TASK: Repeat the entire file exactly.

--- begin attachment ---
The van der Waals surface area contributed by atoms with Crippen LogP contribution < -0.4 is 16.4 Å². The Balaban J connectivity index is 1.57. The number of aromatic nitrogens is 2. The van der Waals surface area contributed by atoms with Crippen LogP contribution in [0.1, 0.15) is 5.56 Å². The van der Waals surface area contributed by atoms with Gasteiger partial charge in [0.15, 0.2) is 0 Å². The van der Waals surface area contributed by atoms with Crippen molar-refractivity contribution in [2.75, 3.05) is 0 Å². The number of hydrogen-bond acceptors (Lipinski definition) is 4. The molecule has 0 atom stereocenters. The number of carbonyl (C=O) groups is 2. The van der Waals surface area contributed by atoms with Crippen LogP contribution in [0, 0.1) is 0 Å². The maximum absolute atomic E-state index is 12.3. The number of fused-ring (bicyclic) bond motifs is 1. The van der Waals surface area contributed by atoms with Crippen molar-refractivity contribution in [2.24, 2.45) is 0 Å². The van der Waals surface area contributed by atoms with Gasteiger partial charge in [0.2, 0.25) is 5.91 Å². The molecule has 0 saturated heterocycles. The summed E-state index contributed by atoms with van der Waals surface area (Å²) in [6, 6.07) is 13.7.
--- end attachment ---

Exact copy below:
The van der Waals surface area contributed by atoms with Crippen LogP contribution < -0.4 is 16.4 Å². The Balaban J connectivity index is 1.57. The number of aromatic nitrogens is 2. The van der Waals surface area contributed by atoms with Crippen LogP contribution in [0.1, 0.15) is 5.56 Å². The van der Waals surface area contributed by atoms with Gasteiger partial charge in [0.15, 0.2) is 0 Å². The van der Waals surface area contributed by atoms with Crippen molar-refractivity contribution in [2.75, 3.05) is 0 Å². The number of hydrogen-bond acceptors (Lipinski definition) is 4. The molecule has 0 atom stereocenters. The number of carbonyl (C=O) groups is 2. The van der Waals surface area contributed by atoms with Crippen LogP contribution in [0, 0.1) is 0 Å². The maximum absolute atomic E-state index is 12.3. The number of fused-ring (bicyclic) bond motifs is 1. The van der Waals surface area contributed by atoms with Crippen molar-refractivity contribution in [2.24, 2.45) is 0 Å². The van der Waals surface area contributed by atoms with Gasteiger partial charge in [0.2, 0.25) is 5.91 Å². The molecule has 0 saturated heterocycles. The summed E-state index contributed by atoms with van der Waals surface area (Å²) in [6, 6.07) is 13.7.